The philosopher Adam Smith, considered the father of modern economics, in The Wealth of Nations (1776) systematically treated economics as a subfield of ethics. Obviously, the economy is closely linked to ideas of justice and equity, to political ideas, and therefore ethics, of progress or growth. Those ideas determine the principles under which the creation of wealth and resources are permissible. And these principles determine that not everything goes as long as wealth is produced, regardless of the type of economy that governs a country.
Artificial intelligence (AI) is being hailed as the future of economics and science. Considered one of the technological fields with great potential for innovation, AI is a discipline that can be combined with many scientific fields (biology, medicine, social sciences, linguistics, or climate change). Numerous applications have emerged from these disciplinary intersections in use both in public administration and in the industrial field: automation systems with the purpose of streamlining the administration in justice, behavior prediction both in police work and in human resources, or to assess the solvency of a person or their driving behavior. All examples in which there is a risk of undermining democratic principles or fundamental rights.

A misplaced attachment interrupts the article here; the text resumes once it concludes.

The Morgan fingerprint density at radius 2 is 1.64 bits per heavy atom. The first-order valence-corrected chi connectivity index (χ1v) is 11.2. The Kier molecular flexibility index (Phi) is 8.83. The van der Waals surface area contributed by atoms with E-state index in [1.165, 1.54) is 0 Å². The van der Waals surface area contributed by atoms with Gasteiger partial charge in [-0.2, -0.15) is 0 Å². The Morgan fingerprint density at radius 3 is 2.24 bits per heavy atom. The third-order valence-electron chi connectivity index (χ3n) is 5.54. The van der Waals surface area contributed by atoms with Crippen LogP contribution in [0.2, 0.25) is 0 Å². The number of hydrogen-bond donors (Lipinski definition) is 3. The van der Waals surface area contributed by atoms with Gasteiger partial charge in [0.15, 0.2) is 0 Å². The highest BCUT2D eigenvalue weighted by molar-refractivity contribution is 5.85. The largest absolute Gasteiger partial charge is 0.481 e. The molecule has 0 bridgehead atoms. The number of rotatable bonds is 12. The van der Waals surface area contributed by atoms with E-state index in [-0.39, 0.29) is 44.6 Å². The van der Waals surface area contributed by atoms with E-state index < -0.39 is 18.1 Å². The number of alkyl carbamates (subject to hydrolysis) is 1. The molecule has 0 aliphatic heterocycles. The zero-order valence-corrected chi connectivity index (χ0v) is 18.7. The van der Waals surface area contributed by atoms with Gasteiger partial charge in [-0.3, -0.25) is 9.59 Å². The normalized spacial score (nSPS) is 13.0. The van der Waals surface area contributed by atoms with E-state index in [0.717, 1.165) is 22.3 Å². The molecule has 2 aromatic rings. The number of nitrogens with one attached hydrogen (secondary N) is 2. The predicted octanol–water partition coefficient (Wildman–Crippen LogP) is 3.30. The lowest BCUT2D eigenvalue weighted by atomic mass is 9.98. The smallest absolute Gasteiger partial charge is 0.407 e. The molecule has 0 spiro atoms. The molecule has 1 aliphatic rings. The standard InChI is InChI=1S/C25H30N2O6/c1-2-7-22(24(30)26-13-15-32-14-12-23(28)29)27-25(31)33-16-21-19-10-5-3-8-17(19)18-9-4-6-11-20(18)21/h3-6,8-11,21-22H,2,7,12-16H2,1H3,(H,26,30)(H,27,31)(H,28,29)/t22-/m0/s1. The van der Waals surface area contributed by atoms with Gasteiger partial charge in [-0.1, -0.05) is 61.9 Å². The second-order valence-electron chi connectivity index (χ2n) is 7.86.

The indiscriminate use of AI to solve any problem has turned this discipline into a space in which old pseudoscientific, racist, sexist and ableist theories, endorsed in their day by policies of the same nature, have reappeared embedded in systems with which oppress poor people, black and racialized people, disabled, immigrants or women. AI cloaks and obscures those theories with a thick layer of mathematical language that makes it difficult to understand the impact of the created systems. Ruha Benjamin, Virginia Eubanks or Safiya Noble have vividly described in their works how these technologies have been used to covertly privilege a few. A new example that not all innovation is ethical.